Middle school students fill the seats of what could be an ordinary school bus — but as it starts up, the darkened windows become a continuous video screen with images of the Mars landscape passing by. A computerized voice offers a steady stream of information: “Radiation levels—normal. Ground speed 30 meters per hour. Warning, considerable dust expected. Solar power generation 75% and falling. Switching to battery power. Temperature negative 96 degrees Fahrenheit.”
Visibility of the Mars landscape deteriorates during the dust storm. As the bus slows and stops—the scenes in the video slow and stop. The bus turns left and the images in the video track with the turn.
Lockheed Martin created this virtual reality vehicle to replicate the experience of traveling 200 square miles on the Martian surface and seeing what the base camp might look like. In all likelihood, a middle school student today will be one of the first human travelers to Mars in the mid-2030s—and Lockheed created this Mars rover simulation to inspire middle school students to pursue that goal.
Through a partnership with Denver Public Schools, Lockheed brought their “Mars rover” to McAuliffe Middle School where over 400 students experienced the simulated ride in early September. Lockheed engineers volunteered their time to talk to students and encourage them to take STEM courses (science, technology, engineering, math) and consider a career working on the Mars mission.
Engineer Jim Paradise says not enough engineers are graduating to fill the need and Lockheed Martin is bringing in engineers from other countries. “Half of our engineers are baby boomers and the mass exodus of baby boomers is beginning. There’s a huge shortage looming unless we can pump up that pipeline.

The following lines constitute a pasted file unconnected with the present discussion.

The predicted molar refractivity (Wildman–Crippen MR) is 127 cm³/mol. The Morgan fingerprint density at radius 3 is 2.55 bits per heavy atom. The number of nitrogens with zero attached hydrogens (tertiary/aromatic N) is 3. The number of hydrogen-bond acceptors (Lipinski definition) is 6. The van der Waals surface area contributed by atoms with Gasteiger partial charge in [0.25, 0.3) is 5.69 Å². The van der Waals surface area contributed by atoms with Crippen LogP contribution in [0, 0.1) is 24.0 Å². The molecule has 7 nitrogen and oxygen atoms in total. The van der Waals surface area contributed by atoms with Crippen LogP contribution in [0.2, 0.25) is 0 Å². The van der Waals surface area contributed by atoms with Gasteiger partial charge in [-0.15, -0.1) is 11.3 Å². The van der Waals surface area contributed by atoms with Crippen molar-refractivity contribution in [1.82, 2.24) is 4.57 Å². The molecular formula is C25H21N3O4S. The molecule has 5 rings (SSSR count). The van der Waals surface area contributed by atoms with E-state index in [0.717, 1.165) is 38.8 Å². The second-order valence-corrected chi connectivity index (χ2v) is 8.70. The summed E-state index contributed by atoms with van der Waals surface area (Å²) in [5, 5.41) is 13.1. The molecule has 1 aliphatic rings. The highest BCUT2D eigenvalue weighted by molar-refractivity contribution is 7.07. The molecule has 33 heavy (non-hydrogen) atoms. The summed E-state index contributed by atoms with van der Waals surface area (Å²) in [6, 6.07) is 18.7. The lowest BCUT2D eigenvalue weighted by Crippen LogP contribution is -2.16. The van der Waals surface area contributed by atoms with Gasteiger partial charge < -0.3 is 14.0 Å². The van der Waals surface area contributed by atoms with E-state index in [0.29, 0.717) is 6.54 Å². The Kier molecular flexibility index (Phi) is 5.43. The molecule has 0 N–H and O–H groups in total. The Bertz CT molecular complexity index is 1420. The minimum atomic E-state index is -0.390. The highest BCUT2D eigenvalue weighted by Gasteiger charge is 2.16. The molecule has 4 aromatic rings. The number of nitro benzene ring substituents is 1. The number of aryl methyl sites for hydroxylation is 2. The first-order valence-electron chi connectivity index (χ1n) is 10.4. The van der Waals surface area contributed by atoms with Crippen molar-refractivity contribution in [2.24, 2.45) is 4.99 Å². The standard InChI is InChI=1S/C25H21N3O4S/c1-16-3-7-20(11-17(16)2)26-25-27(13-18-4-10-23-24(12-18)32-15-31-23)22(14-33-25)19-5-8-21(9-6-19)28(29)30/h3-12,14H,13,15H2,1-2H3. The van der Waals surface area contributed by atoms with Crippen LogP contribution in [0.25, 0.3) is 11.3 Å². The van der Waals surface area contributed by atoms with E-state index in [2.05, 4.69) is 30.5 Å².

“When the dot com boom happened, a big chunk of kids went that way instead of engineering school—and engineering school enrollment went down for about a ten-year period,” says Paradise. Engineering enrollment has started increasing again, he says, but not enough to fill the need.
After the rover experience, students agreed it got their attention. Jill Vanderport says, “Before this I never thought about going to space.”
Maddie Carson-Cotton added, “I like to do experiences rather than build things. Staying up there for two years you’d really get a good feel for what Mars is like—exploring what people haven’t explored yet—it would be pretty worth it.”
Ben Kaufman says he would like to be on the engineering side—building but not going into space. “Personally I don’t think I’d risk my life and I wouldn’t like to be trapped in a small capsule for nine months out.”
But Devon Rutledge says he’s all in for such a mission. “I’d like to be an on-board engineer because it sounds like on the Mars mission, no matter how many extra precautions they have, something is going to go wrong, and I’d be the person who would fix that on board so the mission wouldn’t fail. I feel like we’d still have communication with home, and I’m not all that social a person so it doesn’t really matter.”
More about Lockheed Martin’s mission to Mars and their efforts to interest young people in the project can be found at LockheedMartin.com/GenerationBeyond.